- The declaration is verified, after such medical examination as May be necessary, by a medical panel established under subsection (4) of this section in its report to the President of the Senate and the Speaker of the House of Representatives.
It is obvious from this provision that once the president is seriously sick to the extent that he is incapacitated to perform his official duties, he is to be declared so by a resolution passed by the Federal Executive Council. However, instead of following this straight provision in the most honest manner, the FEC passed a resolution declaring the president capable and in sound health.
After over three months of the president’s absence, and mounted pressures the National Assembly finally decided to take a kangaroo approach to resolving the issue on ground by passing a hasty resolution that brought in the vice-president in as acting-president. There have been many submissions concerning the constitutionality of the resolution passed by the National Assembly. In the words of Abiola Olawale, a practicing lawyer at Eket, Akwa Ibom State, he says in an article that the National Assembly only succeeded in usurping the powers of the Executive by passing such a resolution, whereby the Constitution clearly provides for instances whereby the vice-president can become the acting president.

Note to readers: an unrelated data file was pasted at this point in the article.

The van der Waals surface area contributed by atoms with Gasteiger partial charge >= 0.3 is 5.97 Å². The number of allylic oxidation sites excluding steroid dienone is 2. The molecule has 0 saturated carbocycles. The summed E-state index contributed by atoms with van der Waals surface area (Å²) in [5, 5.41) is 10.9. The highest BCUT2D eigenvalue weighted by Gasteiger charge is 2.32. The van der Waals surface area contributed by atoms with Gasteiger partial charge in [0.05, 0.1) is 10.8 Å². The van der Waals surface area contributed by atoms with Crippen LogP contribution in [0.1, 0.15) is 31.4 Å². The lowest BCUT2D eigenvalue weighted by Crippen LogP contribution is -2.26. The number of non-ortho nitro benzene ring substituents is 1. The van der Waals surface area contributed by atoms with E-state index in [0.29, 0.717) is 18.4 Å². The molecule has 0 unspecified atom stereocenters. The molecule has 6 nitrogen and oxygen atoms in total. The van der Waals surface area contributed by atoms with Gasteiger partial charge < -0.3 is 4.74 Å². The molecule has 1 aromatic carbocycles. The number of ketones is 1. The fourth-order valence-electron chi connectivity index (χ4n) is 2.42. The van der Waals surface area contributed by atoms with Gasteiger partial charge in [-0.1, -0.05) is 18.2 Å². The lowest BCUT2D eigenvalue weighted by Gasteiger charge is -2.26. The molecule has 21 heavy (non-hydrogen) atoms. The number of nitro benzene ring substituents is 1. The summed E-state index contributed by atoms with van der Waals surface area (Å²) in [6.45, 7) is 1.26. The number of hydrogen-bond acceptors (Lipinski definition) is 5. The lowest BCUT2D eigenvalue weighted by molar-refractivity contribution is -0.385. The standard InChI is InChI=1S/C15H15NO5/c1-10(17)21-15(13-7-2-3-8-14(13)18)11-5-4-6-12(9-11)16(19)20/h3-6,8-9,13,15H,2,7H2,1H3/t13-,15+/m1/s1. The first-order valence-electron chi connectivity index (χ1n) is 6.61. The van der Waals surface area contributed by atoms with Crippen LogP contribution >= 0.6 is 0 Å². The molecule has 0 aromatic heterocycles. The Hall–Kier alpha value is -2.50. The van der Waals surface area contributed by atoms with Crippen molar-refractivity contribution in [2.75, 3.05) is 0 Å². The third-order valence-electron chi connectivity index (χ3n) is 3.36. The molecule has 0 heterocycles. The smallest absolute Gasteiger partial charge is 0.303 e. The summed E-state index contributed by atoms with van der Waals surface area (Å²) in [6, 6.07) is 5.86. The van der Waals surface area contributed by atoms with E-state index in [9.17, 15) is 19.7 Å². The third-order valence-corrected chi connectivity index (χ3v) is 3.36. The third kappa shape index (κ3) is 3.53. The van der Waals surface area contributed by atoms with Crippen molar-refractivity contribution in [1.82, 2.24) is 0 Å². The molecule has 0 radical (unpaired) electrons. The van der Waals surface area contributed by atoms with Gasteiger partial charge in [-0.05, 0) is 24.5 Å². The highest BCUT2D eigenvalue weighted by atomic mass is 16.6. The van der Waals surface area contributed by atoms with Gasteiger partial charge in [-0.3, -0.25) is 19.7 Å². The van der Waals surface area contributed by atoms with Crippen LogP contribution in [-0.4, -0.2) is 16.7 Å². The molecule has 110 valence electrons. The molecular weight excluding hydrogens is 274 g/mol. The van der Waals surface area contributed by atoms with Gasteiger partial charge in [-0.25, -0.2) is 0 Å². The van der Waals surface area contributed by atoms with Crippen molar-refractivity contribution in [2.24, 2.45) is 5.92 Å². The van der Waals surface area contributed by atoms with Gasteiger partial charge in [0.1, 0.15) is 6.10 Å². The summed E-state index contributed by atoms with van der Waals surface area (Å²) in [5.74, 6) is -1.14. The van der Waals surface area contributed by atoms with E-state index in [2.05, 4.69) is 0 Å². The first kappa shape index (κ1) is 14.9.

This chapter therefore intends to give the reader a very good view and understanding of the thesis and to provide a good roadmap for the best
understanding of the thesis.
1.1.0: BACKGROUND TO THE STUDY
Before November 29, 2009, the section 144 of the Nigerian Constitution had never gotten as much as a peek of the limelight. However, this changed suddenly with the illness of President Yar’Adua which led to a series of events especially his exit to Saudi Arabia to seek medical attention. What was thought to be just another medical trip became a long break for the president.
The issue that started the whole furore was the handling over of power to the vicepresident, which the president did not do before his medical condition got critical. Worst of all was the secrecy that shrouded the state of the president’s health. No one among the president’s caucus could provide any satisfying answer to the question of the president’s state of mind. After waiting endlessly for the return of the president, Nigerians became agitated at the state of the country which was left headless due to the president’s absence.
This led to a series of questioning by Nigerian elites that the president should transmit power to the vice-president to act in his absence as the acting president. This led to a long constitutional debate as to if the president was mandated to hand over to his vice by the constitution in the case of an extended absence among other issues. Furthermore, the issue of the determination of incapability of the president also came to the fore.
1.2.0: OBJECTIVES OF THE STUDY